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A Global Quest for Oil
01/08/2013 9:36 am EST
Even though weak global demand and high stockpiles have kept crude prices down in recent months, this oil company has continued to expand globally, writes MoneyShow’s Jim Jubak, also of Jubak’s Picks, putting them in good position when demand recovers or geopolitical turmoil returns to the headlines.
Statoil (STO) isn’t just Norway anymore (Statoil is a member of my Jubak’s Picks portfolio). In recent months the company, 67% owned by the Norwegian government, has announced a raft of new discoveries and acquisitions in waters off Tanzania, in the Espirito Santo Basin off Brazil, and in the ocean off Newfoundland and Labrador. Add in continued expansion of the company in US shale regions including the Bakken formation of North Dakota, Montana, and Saskatchewan; the Eagle Ford in Texas: and the Central Marcellus in the Eastern United States, and you can see one of the sturdy legs of the company’s global strategy.
The other leg is enhanced recovery—that is getting more of the oil and gas in the ground out of the ground—from the company’s existing wells on the Norwegian Continental Shelf. The company’s recovery from these fields has gone from a planned 30% to 50% in 2011 to a goal of 60%. That goal would add 7.5 billion barrels to Statoil’s reserves on the Norwegian Continental Shelf. Testifying to Statoil’s commitment to enhanced recovery is a budget that puts 50% of the company’s research spending into enhanced recovery.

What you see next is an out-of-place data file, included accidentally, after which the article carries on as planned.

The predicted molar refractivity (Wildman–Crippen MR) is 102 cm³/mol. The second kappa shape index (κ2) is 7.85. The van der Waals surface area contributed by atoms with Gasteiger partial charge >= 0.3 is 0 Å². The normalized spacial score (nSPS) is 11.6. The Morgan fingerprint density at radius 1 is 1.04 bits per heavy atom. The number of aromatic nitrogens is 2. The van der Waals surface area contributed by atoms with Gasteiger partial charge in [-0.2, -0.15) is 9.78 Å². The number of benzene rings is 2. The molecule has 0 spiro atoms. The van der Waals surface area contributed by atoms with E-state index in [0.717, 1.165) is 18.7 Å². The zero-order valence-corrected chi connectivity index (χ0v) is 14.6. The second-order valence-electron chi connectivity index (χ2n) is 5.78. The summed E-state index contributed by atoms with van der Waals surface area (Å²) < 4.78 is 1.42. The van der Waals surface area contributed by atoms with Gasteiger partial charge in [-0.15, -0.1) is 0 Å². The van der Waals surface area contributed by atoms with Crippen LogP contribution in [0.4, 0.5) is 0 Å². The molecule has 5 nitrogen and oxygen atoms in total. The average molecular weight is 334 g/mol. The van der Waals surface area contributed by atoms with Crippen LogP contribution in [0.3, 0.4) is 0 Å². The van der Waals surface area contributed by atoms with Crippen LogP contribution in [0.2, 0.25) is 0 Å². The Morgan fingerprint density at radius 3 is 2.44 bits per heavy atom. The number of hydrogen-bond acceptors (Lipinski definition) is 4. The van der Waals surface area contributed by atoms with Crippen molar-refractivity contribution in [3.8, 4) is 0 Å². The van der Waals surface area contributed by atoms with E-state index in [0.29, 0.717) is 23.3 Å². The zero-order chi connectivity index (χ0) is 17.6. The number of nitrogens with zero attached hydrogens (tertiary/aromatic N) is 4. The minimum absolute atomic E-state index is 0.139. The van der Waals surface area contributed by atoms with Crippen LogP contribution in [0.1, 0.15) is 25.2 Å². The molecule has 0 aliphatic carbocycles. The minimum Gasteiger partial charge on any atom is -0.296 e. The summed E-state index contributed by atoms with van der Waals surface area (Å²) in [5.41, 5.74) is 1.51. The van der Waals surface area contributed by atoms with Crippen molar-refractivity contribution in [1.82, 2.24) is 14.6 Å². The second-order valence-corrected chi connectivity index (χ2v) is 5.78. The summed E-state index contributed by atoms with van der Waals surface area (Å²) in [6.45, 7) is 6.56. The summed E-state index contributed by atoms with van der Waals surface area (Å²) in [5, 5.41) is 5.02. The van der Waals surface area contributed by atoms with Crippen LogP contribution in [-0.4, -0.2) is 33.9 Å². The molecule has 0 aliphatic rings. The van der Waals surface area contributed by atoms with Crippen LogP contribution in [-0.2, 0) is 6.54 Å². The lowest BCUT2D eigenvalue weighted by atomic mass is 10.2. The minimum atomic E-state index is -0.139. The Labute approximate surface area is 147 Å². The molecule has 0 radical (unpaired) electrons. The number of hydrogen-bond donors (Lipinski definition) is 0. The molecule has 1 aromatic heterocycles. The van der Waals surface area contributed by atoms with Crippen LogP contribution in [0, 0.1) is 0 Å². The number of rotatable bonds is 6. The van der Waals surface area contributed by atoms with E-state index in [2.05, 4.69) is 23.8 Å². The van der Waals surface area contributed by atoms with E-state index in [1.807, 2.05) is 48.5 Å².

The distribution of Statoil’s exploration and acquisition spending reflects the company’s sense that global market demand for oil on purely economic grounds is likely to stay relatively weak but that the geopolitics of oil means that a significant portion of global production comes from risky regions and countries such as Iran, Iraq, Sudan, Russia, and Venezuela. In that environment the goal is to expand production—up 10% at Statoil in the first nine months of 2012—while avoiding increases in geopolitical risk.
The New York traded ADRs closed at $25.15 today, January 7. Even with today’s 1.2% decline the price is toward the upper end of the recent range of a $23.58 low on November 16 and a September 14 high of $26.99. I would look to initiate or add to positions toward the lower end of that range—anything below $24 looks attractive to me. In Jubak’s Picks, I have a target price of $29 an ADR by May 2013. Statoil pays a dividend yield of 4.24%.
Full disclosure: I don't own shares of any of the companies mentioned in this post in my personal portfolio. The mutual fund I manage, Jubak Global Equity Fund, may or may not now own positions in any stock mentioned in this post. The fund did own shares of Banco Bilbao Vizcaya and Banco Santander as of the end of September. For a full list of the stocks in the fund as of the end of September, see the fund's portfolio here.
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